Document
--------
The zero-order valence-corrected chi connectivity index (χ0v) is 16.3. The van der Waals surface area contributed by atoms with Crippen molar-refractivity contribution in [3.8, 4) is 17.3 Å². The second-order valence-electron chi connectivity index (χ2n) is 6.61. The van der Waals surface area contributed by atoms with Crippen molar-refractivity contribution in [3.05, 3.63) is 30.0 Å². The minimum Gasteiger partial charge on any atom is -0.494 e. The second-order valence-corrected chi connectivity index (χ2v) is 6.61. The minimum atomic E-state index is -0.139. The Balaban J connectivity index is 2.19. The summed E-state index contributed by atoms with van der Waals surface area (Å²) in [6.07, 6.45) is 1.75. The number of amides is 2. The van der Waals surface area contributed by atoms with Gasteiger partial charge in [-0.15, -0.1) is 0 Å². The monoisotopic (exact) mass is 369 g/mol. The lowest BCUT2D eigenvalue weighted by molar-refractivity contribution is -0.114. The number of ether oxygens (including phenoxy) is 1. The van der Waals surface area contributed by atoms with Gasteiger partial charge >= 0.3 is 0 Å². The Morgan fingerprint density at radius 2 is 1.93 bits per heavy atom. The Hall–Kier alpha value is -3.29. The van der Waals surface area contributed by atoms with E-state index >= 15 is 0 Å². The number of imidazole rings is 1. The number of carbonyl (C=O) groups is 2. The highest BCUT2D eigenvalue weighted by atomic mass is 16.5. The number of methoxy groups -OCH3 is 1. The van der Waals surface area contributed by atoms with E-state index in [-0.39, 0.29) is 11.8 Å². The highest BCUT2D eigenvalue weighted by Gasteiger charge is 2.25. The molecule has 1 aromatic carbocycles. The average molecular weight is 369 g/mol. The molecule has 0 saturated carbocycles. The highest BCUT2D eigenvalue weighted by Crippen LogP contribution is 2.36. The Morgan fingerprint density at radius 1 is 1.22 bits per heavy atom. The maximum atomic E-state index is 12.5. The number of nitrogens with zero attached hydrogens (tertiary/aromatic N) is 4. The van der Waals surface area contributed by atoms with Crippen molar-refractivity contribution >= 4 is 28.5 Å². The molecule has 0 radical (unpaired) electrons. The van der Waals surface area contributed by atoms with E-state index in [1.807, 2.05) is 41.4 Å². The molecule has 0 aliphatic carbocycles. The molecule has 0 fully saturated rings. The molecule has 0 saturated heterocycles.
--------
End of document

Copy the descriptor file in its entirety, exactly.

The zero-order valence-corrected chi connectivity index (χ0v) is 16.3. The van der Waals surface area contributed by atoms with Crippen molar-refractivity contribution in [3.8, 4) is 17.3 Å². The second-order valence-electron chi connectivity index (χ2n) is 6.61. The van der Waals surface area contributed by atoms with Crippen molar-refractivity contribution in [3.05, 3.63) is 30.0 Å². The minimum Gasteiger partial charge on any atom is -0.494 e. The second-order valence-corrected chi connectivity index (χ2v) is 6.61. The minimum atomic E-state index is -0.139. The Balaban J connectivity index is 2.19. The summed E-state index contributed by atoms with van der Waals surface area (Å²) in [6.07, 6.45) is 1.75. The number of amides is 2. The van der Waals surface area contributed by atoms with Gasteiger partial charge in [-0.15, -0.1) is 0 Å². The monoisotopic (exact) mass is 369 g/mol. The lowest BCUT2D eigenvalue weighted by molar-refractivity contribution is -0.114. The number of ether oxygens (including phenoxy) is 1. The van der Waals surface area contributed by atoms with Gasteiger partial charge >= 0.3 is 0 Å². The Morgan fingerprint density at radius 2 is 1.93 bits per heavy atom. The Hall–Kier alpha value is -3.29. The van der Waals surface area contributed by atoms with E-state index >= 15 is 0 Å². The number of imidazole rings is 1. The number of carbonyl (C=O) groups is 2. The highest BCUT2D eigenvalue weighted by atomic mass is 16.5. The number of methoxy groups -OCH3 is 1. The van der Waals surface area contributed by atoms with E-state index in [-0.39, 0.29) is 11.8 Å². The highest BCUT2D eigenvalue weighted by Gasteiger charge is 2.25. The molecule has 1 aromatic carbocycles. The average molecular weight is 369 g/mol. The molecule has 0 saturated carbocycles. The highest BCUT2D eigenvalue weighted by Crippen LogP contribution is 2.36. The Morgan fingerprint density at radius 1 is 1.22 bits per heavy atom. The maximum atomic E-state index is 12.5. The number of nitrogens with zero attached hydrogens (tertiary/aromatic N) is 4. The van der Waals surface area contributed by atoms with Crippen molar-refractivity contribution >= 4 is 28.5 Å². The molecule has 0 radical (unpaired) electrons. The van der Waals surface area contributed by atoms with E-state index in [1.807, 2.05) is 41.4 Å². The molecule has 0 aliphatic carbocycles. The molecule has 0 fully saturated rings. The molecule has 0 saturated heterocycles.